U.S. grain exports in-all-forms totaled 96 million metric tons during the first nine months of the current marketing year. The exports to 145 countries are just under the total at the same point in the previous marketing year according to the U.S. Grains Council.
Increased grain exports to Mexico, Canada, and Colombia helped to offset year-to-date losses in China and Japan. Those five markets account for almost 70 percent of the grains-in-all-forms commodity exports.
“These five markets are important to overall grain-in-all-forms exports – Canada, with strong exports of U.S. corn and distiller’s dried grains with solubles (DDGS) and continued strong ethanol exports is not only an important market for us to the north, but now the third largest after Mexico and China,” said U.S. Grains Council Vice President Cary Sifferath.
Important notes in the current marketing year information include:
Mexico has surpassed China month-over-month to become the top market for U.S. GIAF exports, totaling 21 MMT (826,728,000 bushels in corn equivalent) in the first nine months of the current marketing year, up 2 MMT (78,736,000 bushels in corn equivalent) from last. Corn and DDGS exports are up more than 1 MMT (39,368,000 bushels) and 280,000 MT (11,023,040 bushels in corn equivalent) in the first nine months of the marketing year, respectively. A trend to note is the sharp uptick in ethanol (up over 300,000 gallons) and sorghum (up from nearly zero, reaching 190,000 MT, or 7,479,920 bushels) exports that remained consistent over the nine months.
China is the second largest U.S. GIAF export market, with exports totaling 20 MMT (787,360,000 bushels in corn equivalent) in the first nine months of the current marketing year, down 7 MMT (275,576,000 bushels in corn equivalent) from last. Corn, sorghum, pork and pork products have experienced declines, buoyed by gains in poultry and poultry products (up 25,000 MT, or 984,200 bushels in corn equivalent), beef and beef products (up 214,000 MT, or 8,424,752 bushels in corn equivalent) and DDGS (up 70,000 MT, or 2,755,760 bushels in corn equivalent).
Canada has eclipsed Japan as the third largest GIAF market for the United States, with exports reaching more than 10 MMT (393,680,000 bushels in corn equivalent) in the first nine months of the marketing year, nearly double from last. Ethanol and corn exports continue to boom, totaling 331 million gallons and 5 MMT (196,840,000 bushels) in the first nine months of this marketing year. Gains in Canada have helped offset losses in China.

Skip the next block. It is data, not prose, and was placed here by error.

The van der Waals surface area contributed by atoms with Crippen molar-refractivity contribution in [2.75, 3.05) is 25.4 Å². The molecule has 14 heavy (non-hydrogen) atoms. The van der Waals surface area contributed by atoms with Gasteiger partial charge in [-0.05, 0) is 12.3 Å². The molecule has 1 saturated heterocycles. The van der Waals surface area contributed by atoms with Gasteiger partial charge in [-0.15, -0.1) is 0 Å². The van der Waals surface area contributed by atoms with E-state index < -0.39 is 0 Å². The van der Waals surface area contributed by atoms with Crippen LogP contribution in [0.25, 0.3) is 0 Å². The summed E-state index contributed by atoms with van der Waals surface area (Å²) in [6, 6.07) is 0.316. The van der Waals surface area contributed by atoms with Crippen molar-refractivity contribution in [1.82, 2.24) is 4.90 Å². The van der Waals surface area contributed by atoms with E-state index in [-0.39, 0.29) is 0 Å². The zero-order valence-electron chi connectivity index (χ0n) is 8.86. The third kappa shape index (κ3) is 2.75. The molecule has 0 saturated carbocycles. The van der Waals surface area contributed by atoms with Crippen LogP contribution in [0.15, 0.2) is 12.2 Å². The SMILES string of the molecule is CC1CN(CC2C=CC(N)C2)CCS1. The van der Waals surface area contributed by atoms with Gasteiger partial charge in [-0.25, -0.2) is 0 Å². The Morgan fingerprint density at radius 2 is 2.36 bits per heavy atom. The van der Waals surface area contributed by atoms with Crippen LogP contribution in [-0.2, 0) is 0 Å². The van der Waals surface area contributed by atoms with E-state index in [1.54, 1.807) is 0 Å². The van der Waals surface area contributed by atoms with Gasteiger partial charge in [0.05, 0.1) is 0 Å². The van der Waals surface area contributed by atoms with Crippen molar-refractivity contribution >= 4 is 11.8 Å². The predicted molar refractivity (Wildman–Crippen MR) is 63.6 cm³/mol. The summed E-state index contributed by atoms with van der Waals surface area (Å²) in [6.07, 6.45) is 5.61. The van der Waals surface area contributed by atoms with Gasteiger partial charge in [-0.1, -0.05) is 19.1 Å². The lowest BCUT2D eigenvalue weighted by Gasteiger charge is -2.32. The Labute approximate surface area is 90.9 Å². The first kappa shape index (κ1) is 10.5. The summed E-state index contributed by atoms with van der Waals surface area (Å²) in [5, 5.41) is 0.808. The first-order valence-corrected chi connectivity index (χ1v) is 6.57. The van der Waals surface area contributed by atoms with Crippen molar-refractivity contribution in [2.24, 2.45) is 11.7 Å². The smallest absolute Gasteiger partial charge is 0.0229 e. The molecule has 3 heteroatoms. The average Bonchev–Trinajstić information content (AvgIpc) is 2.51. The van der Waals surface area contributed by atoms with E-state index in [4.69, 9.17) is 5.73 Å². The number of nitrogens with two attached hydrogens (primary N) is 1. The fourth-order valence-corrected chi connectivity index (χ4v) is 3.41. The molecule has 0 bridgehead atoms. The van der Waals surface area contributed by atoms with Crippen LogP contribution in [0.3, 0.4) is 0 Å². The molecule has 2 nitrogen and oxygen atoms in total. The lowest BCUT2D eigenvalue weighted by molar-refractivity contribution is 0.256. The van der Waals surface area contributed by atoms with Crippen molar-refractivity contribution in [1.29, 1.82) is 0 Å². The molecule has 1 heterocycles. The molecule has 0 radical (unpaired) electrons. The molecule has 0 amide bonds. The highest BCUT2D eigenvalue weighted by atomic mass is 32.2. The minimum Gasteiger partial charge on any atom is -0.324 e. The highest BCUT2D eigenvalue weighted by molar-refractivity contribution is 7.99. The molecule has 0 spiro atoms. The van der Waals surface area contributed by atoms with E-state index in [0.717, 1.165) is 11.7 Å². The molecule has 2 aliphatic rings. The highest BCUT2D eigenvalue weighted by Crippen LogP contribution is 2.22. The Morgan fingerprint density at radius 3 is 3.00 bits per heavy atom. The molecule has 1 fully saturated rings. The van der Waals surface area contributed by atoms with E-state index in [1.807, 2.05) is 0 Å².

Ethanol, corn and DDGS exports to Canada continue to set records this marketing year, with ethanol exports averaging 37 million gallons each month. This flow commodities is an outcome of strong trade policies and partnerships between producers and users who benefit from grain sales.
Japan is the U.S. fourth largest GIAF market, with exports slightly behind Canada, totaling 10 MMT (393,680,000 bushels in corn equivalent) in the first nine months of the marketing year, nearly equal to last. Decreased export momentum is due to an overall decline in reported GIAF categories, largely visible in exports of corn (down 1 MT) from last. While not included in USDA GATS reporting, based on USGC data, there have been 84 million gallons of U.S. ethanol exported to Japan in the first nine months of this marketing year.
Colombia rounds out the top five GIAF markets with exports totaling 5 MMT (196,840,000 bushels in corn equivalent) in the first nine months of the marketing year, nearly equal to last. An influx of exports of corn and pork and pork products have helped offset losses from ethanol, down 300,000 million gallons from last year due to fluctuating policy changes at the national level.
“The benefits of the Council’s grain-in-all-forms data are that it not only gives us insights on direct corn, sorghum and barley exports, but also allows us to track the feed grain equivalents of grain exports of ethanol, DDGS and other grain co-products as well as feed grain equivalents of pork, beef and poultry exports. This shows the importance of these markets to the U.S. corn, sorghum and barley sectors,” Sifferath said.
Sources: U.S. Grains Council, NAFB